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Double click: Politician or populist?

November 04, 2012

Last weekend, Pakistan again headlined the media in Canada.

Imran Khan’s turbulent 24-hour visit to Toronto — where he gave a Press conference, appeared at a fundraiser and sat for several interviews — was covered extensively by journalists who of course maximised the occasion to bring up Pakistan’s veiled love of Talibanisation.

In the bargain, they got even more reason to pontificate when Imran was escorted off an American Airlines flight to the US by border officials who allegedly questioned him about ‘his views on the US administration’s use of drone warfare.’ He was allowed to board the plane after two-hours when the State Department acknowledged Imran Khan’s detention by a brief statement that said, “The issue was resolved. Mr Khan is welcome in the United States." But he had missed his flight by then and subsequently, the fundraiser in New York. However a little controversy never hurts anyone in gaining momentum for their cause, so it probably worked out well for him.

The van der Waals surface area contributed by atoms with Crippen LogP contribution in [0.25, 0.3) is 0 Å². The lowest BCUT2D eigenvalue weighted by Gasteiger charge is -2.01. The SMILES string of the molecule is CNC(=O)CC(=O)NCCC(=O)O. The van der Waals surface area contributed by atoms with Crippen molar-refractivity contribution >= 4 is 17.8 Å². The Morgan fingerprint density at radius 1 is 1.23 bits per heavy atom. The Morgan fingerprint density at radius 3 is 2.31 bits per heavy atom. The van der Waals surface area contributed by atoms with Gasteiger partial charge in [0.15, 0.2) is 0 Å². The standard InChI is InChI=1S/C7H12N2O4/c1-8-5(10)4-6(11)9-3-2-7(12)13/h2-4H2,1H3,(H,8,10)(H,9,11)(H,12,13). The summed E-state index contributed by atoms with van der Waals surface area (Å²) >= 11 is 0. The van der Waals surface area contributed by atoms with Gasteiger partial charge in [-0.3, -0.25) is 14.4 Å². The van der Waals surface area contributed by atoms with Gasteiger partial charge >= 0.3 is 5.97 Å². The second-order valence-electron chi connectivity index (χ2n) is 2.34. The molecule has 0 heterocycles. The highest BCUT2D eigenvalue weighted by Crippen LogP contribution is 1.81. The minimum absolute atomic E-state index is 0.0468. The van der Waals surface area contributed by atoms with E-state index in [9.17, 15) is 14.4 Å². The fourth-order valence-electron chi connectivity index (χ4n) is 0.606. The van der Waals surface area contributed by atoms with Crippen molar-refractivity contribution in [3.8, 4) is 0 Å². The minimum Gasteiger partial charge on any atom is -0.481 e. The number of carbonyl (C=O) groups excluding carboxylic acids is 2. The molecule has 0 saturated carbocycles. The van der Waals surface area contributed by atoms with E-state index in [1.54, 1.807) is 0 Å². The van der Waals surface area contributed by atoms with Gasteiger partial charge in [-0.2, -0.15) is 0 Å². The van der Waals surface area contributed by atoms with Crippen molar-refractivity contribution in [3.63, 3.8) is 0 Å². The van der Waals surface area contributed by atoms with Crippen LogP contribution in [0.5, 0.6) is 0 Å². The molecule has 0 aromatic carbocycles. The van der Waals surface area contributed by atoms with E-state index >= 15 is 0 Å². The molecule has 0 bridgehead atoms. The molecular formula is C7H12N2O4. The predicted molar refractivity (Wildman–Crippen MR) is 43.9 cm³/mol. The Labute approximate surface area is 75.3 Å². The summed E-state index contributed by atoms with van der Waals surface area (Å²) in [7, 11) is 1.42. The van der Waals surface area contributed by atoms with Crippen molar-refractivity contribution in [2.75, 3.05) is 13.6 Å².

Analysing his politics, reporters and columnists from The Toronto Star, CBC, the Globe and Mail among others added the supposition that he could well be the next Prime Minister of Pakistan. Frankly, so much focus on Imran Khan was a bit astonishing.

Surprisingly though, the Toronto visit has been somewhat of a revelation, where his political idealism has made him look like Pakistan’s last hope.

In The Star, reporter Michelle Shephard wrote, “He is definitely one of the country’s most intriguing (man)… he carries an impressive list of conflicting nicknames wherever he goes: ‘Lion of Lahore’ or ‘Taliban Khan’; playboy or hardline Islamist; ‘Im the Dim’ or brilliant populist; politically naïve or Pakistan’s next prime minister.”

On the CBC TV interview however, it was tough talk.

Inflammatory questions were hurled in rapid succession by interviewer Evan Solomon on his Jihad views; the legitimising and justifying of Taliban actions and his bloodthirsty desire of shooting down the US drones if ever he would be Prime Minister. At first the replies came fumbling, somewhat jerky and jumbled. But after according him a few minutes’ patient hearing, I realised that it was not all fluff as I had expected. Underneath the undiplomatic rhetoric, there does lie some form of strategy for Pakistan’s future.